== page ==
If the equation of a line is in slope-intercept form, it looks like this:
y = mx + b
Here's what those extra letters mean:
Let's look at a few examples:
The equation y = 2x + 1 is in slope-intercept form. The coefficient of the x-term is 2, so the slope is 2. The constant is 1, so the y-intercept is 1. That means the graph passes through the point (0, 1).
In the equation y = 4 – 8x, the slope is -8 (the coefficient of the x-term) and the y-intercept is 4. Don't let the order of the terms trip you up: we can rearrange it so it looks like y = -8x + 4.
In the equation y = -9x, the slope is -9 and the y-intercept is 0, since there's no constant.
Remember: the slope (m) is equal to the change in y divided by the change in x, or "rise over run."
Let's examine how to graph an equation in slope-intercept form. What does the graph of y = 2x + 1 look like?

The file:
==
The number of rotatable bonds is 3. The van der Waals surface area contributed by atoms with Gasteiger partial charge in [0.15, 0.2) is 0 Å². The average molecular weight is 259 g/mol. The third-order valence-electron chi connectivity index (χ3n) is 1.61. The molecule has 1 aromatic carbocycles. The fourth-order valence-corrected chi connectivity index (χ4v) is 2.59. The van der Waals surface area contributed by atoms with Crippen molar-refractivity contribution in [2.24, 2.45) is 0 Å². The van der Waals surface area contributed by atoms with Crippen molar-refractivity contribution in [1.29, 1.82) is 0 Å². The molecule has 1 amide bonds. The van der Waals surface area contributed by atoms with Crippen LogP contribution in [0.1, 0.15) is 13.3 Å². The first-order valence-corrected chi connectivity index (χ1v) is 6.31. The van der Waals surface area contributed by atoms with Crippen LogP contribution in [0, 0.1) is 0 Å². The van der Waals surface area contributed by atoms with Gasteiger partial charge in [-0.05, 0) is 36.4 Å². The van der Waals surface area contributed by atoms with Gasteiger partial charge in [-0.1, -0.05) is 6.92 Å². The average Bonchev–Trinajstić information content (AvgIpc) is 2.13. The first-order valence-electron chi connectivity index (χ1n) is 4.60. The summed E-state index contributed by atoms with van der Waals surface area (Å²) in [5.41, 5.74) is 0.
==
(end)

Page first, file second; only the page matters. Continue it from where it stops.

Our equation is in slope-intercept form, so we know that the number in front of x is the slope (2), and 1 is the y-intercept.
We start by plotting the y-intercept.
Next, since we know that the slope is 2, also known as , we know that another point will be 2 units up and 1 unit over (in the positive direction of course).
Finally, we connect these points.
What if the equation isn't solved for y already? Well, we'll just have to solve it for y, won't we ?
Graph 2x + 3y = 18.
First things first: solve for y by subtracting the 2x term and dividing by 3.
Now our equation is in slope-intercept form and we can graph it.
We put a point at 6 on the y-axis since 6 is the y-intercept. From there, we "rise" -2, which means we go down 2 units, but we don't put a point there yet. We still need to "run" 3 to the right. Then we put the point down.
Look Out: when using slope-intercept form to graph lines, always make sure the equation is solved for y so that the equation is in the form y = mx + b.